According to this invention, granular starch must first be blended with a surfactant, such as a food emulsifier. The emulsifier may be a glyceride, preferably a mono- or di-glyceride of fatty acid. Examples of most preferable surfactants for purposes of this invention are glycerol monostearate and sodium stearoyl lactylate. Other suitable emulsifiers containing a fatty acid moiety are acceptable to the process of this invention such as palmitic or stearic fatty acids, D-glucose 3-stearate, methyl alpha-D-glucoside 6-stearate, sucrose monostearate, sorbitan tetrastearate, stearoyl-2-lactylate and alkali metal salts thereof, sodium stearoyl fumarate and the like. Examples of starches suitable to this invention include corn, tapioca, wheat, potato, rice, sago, grain sorghum and waxy maize. For a thicker paste, tapioca or potato starch is preferred.

In combining the surfactant with the granular starch, the surfactant is blended directly with the starch by suitable means, such as a mixer or dough blender. Preferably, the surfactant is dispersed in the water used to adjust the moisture level and sprayed onto the granular starch with mixing to insure uniformity. To further insure a uniform moisture level, the starch-surfactant water blend may be equilibrated prior to heat treatment.

The moisture content of the equilibrated starch-surfactant-water blend may vary from about 10% to about 40% by starch weight. The surfactant content of the blend is at least about 0.25%, can be from about 0.25% to about 5% by starch weight, and is preferably from about 0.25% to about 5% by starch weight, and is preferably from about 0.25% to about 1.0% by starch weight for improved hot water dispersibility. The surfactant content must be at least above about 0.50% by starch weight where it is desired to obtain 100% hot water dispersibility.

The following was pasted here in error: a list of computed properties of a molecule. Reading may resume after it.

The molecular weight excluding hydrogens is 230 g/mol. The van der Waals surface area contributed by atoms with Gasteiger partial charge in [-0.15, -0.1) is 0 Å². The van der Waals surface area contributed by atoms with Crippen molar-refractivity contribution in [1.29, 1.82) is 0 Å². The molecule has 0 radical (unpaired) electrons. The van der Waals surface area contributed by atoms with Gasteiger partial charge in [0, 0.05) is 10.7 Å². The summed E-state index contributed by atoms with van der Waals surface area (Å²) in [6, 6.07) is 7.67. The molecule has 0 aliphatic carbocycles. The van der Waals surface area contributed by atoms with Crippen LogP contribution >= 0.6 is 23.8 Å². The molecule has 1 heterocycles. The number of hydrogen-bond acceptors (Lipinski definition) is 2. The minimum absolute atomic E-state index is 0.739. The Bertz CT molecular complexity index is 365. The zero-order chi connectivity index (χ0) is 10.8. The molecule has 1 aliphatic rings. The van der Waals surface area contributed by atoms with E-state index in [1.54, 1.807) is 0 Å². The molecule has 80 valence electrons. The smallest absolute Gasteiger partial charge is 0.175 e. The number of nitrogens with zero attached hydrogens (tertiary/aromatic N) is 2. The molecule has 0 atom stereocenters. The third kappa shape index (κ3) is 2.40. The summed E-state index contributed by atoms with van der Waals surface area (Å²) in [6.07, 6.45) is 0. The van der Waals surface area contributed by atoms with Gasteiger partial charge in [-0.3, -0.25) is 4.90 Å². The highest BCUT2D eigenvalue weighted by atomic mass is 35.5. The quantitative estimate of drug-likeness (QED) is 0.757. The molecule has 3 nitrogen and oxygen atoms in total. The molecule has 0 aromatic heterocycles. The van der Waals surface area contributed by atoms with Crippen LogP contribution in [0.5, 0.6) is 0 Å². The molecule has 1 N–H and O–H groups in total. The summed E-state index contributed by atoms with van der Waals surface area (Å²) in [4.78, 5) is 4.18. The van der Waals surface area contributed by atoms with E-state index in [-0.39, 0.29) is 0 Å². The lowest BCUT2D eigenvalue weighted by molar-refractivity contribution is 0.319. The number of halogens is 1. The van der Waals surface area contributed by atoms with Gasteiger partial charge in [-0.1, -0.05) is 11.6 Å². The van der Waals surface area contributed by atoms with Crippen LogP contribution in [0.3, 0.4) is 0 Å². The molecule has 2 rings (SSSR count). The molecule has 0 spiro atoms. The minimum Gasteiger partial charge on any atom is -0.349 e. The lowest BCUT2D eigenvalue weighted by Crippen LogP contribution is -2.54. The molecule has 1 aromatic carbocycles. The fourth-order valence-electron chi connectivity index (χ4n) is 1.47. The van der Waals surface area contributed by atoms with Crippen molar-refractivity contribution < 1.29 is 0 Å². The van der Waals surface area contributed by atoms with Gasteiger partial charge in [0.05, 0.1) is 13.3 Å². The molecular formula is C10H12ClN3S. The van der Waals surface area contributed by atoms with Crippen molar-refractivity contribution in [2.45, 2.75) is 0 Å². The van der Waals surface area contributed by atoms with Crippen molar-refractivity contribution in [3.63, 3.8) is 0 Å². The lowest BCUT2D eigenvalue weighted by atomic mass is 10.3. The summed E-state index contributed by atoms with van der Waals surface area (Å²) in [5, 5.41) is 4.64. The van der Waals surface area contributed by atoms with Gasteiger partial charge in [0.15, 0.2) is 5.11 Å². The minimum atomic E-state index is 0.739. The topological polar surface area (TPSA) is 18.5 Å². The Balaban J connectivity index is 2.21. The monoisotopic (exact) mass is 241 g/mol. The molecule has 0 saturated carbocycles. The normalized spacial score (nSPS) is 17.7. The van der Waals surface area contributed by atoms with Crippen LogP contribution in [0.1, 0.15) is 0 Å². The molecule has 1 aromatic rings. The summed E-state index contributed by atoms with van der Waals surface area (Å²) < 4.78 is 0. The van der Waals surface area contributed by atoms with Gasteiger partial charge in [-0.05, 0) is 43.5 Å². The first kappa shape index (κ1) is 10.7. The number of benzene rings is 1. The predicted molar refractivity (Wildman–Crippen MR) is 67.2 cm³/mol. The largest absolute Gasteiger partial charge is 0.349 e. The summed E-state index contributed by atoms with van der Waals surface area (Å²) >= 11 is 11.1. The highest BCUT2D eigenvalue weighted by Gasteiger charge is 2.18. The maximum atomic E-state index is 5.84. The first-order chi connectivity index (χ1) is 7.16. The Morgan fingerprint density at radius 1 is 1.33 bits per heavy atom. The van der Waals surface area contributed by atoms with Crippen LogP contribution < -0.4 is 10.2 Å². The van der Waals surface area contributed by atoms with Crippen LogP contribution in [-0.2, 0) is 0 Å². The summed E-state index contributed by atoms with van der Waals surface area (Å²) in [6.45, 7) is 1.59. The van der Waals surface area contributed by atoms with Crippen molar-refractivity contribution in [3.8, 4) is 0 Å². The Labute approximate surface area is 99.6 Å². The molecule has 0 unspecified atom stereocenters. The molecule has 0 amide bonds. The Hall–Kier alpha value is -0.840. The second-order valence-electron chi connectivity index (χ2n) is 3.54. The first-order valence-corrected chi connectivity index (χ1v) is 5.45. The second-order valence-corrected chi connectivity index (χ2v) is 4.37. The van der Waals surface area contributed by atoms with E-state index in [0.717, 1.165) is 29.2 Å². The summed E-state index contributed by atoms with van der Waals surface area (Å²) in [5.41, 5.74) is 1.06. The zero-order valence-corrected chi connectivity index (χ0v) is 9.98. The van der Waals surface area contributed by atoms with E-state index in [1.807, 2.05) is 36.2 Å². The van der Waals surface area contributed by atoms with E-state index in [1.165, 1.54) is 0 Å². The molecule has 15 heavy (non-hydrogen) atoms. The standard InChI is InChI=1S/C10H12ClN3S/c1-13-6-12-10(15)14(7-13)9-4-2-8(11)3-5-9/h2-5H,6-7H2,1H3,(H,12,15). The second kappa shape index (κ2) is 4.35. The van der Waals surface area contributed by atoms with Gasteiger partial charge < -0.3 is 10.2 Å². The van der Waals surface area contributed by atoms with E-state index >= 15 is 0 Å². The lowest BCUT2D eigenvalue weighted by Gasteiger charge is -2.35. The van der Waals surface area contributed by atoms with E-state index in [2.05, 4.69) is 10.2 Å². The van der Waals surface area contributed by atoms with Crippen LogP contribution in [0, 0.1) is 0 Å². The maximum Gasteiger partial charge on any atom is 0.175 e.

The equilibrated blend of starch-surfactant-water must then be heat treated by any one of several methods that provide uniform heat transfer without creating hot spots in the blend. Preferably, the heat-treatment takes place in a closed container so that moisture can be maintained at a constant level for a controlled continuous production of the heat-moisture treated starch-surfactant product at a temperature from about 50° C. to about 120° C. At a temperatures above about 120° C., undesirable degradation and dextrinization reactions begin to destroy the thickening ability of the starch. Preferably the temperature during the heat-treatment is from about 60° C. to about 90° C. for from about 3 to about 16 hours. The use of conditions, such as, for example, 35% moisture and 90° C. for 16 hours results in reduced paste viscosity of the final product, although the product dispersibility is present making the product acceptable for applications where less viscous starch products are acceptable. Variations on moisture, temperature and time within the ranges set forth herein can be made by those skilled in the art depending on the desired properties of the end product.